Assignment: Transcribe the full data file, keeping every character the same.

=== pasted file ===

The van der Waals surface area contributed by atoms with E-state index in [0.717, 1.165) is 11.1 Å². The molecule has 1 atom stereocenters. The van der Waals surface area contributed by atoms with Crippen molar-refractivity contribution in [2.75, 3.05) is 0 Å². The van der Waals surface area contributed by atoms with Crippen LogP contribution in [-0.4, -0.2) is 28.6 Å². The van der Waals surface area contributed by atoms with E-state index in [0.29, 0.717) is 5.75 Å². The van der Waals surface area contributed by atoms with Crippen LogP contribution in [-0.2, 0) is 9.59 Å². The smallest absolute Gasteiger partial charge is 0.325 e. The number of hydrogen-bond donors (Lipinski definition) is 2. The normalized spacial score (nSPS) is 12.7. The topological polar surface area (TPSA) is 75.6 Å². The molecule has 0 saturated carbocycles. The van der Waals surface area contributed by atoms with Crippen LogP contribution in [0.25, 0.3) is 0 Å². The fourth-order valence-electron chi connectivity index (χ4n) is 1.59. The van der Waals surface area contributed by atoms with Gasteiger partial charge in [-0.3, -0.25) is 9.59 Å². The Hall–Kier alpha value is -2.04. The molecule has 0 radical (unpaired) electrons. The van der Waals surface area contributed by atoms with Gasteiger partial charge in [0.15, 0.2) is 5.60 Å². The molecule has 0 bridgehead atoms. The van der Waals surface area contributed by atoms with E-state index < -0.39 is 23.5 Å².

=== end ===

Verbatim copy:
The van der Waals surface area contributed by atoms with E-state index in [0.717, 1.165) is 11.1 Å². The molecule has 1 atom stereocenters. The van der Waals surface area contributed by atoms with Crippen molar-refractivity contribution in [2.75, 3.05) is 0 Å². The van der Waals surface area contributed by atoms with Crippen LogP contribution in [-0.4, -0.2) is 28.6 Å². The van der Waals surface area contributed by atoms with E-state index in [0.29, 0.717) is 5.75 Å². The van der Waals surface area contributed by atoms with Crippen LogP contribution in [-0.2, 0) is 9.59 Å². The smallest absolute Gasteiger partial charge is 0.325 e. The number of hydrogen-bond donors (Lipinski definition) is 2. The normalized spacial score (nSPS) is 12.7. The topological polar surface area (TPSA) is 75.6 Å². The molecule has 0 saturated carbocycles. The van der Waals surface area contributed by atoms with Crippen LogP contribution in [0.25, 0.3) is 0 Å². The fourth-order valence-electron chi connectivity index (χ4n) is 1.59. The van der Waals surface area contributed by atoms with Gasteiger partial charge in [-0.3, -0.25) is 9.59 Å². The Hall–Kier alpha value is -2.04. The molecule has 0 radical (unpaired) electrons. The van der Waals surface area contributed by atoms with Gasteiger partial charge in [0.15, 0.2) is 5.60 Å². The molecule has 0 bridgehead atoms. The van der Waals surface area contributed by atoms with E-state index < -0.39 is 23.5 Å².